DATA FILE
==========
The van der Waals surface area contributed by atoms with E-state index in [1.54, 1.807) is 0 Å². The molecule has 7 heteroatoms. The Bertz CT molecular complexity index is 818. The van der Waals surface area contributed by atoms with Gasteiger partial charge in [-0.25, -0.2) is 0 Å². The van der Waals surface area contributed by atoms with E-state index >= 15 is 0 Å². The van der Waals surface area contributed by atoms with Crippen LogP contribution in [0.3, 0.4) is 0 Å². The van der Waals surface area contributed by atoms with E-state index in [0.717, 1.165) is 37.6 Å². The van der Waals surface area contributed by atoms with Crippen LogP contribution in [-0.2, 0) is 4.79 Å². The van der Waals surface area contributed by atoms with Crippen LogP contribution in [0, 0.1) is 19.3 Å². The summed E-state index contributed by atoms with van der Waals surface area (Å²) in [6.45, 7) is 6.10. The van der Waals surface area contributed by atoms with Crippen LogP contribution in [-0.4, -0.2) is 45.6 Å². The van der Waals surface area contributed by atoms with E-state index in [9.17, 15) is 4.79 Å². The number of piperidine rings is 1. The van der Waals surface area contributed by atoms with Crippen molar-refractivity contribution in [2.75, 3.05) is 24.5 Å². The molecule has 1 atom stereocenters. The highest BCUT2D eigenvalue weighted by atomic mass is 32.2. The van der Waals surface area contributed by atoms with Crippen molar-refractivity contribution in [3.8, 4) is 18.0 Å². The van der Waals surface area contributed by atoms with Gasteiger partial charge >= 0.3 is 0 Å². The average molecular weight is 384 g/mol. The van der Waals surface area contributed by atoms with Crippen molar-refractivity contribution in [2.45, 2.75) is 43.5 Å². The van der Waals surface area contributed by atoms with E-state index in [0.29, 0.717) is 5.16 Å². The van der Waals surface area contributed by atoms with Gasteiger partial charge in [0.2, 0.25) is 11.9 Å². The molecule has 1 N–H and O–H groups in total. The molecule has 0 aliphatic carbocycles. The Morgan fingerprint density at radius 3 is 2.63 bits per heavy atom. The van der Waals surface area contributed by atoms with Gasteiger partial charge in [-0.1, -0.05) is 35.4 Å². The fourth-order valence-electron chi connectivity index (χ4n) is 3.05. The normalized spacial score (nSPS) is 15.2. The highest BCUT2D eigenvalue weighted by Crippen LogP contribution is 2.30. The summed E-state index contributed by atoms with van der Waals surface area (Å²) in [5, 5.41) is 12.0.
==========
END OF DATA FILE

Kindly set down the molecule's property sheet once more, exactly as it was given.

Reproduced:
The van der Waals surface area contributed by atoms with E-state index in [1.54, 1.807) is 0 Å². The molecule has 7 heteroatoms. The Bertz CT molecular complexity index is 818. The van der Waals surface area contributed by atoms with Gasteiger partial charge in [-0.25, -0.2) is 0 Å². The van der Waals surface area contributed by atoms with E-state index >= 15 is 0 Å². The van der Waals surface area contributed by atoms with Crippen LogP contribution in [0.3, 0.4) is 0 Å². The van der Waals surface area contributed by atoms with E-state index in [0.717, 1.165) is 37.6 Å². The van der Waals surface area contributed by atoms with Crippen LogP contribution in [-0.2, 0) is 4.79 Å². The van der Waals surface area contributed by atoms with Crippen LogP contribution in [0, 0.1) is 19.3 Å². The summed E-state index contributed by atoms with van der Waals surface area (Å²) in [6.45, 7) is 6.10. The van der Waals surface area contributed by atoms with Crippen LogP contribution in [-0.4, -0.2) is 45.6 Å². The van der Waals surface area contributed by atoms with E-state index in [9.17, 15) is 4.79 Å². The number of piperidine rings is 1. The van der Waals surface area contributed by atoms with Crippen molar-refractivity contribution in [2.75, 3.05) is 24.5 Å². The molecule has 1 atom stereocenters. The highest BCUT2D eigenvalue weighted by atomic mass is 32.2. The van der Waals surface area contributed by atoms with Crippen molar-refractivity contribution in [3.8, 4) is 18.0 Å². The van der Waals surface area contributed by atoms with Gasteiger partial charge >= 0.3 is 0 Å². The average molecular weight is 384 g/mol. The van der Waals surface area contributed by atoms with Crippen molar-refractivity contribution in [2.45, 2.75) is 43.5 Å². The van der Waals surface area contributed by atoms with E-state index in [0.29, 0.717) is 5.16 Å². The van der Waals surface area contributed by atoms with Gasteiger partial charge in [0.2, 0.25) is 11.9 Å². The molecule has 1 N–H and O–H groups in total. The molecule has 0 aliphatic carbocycles. The Morgan fingerprint density at radius 3 is 2.63 bits per heavy atom. The van der Waals surface area contributed by atoms with Gasteiger partial charge in [-0.1, -0.05) is 35.4 Å². The fourth-order valence-electron chi connectivity index (χ4n) is 3.05. The normalized spacial score (nSPS) is 15.2. The highest BCUT2D eigenvalue weighted by Crippen LogP contribution is 2.30. The summed E-state index contributed by atoms with van der Waals surface area (Å²) in [5, 5.41) is 12.0.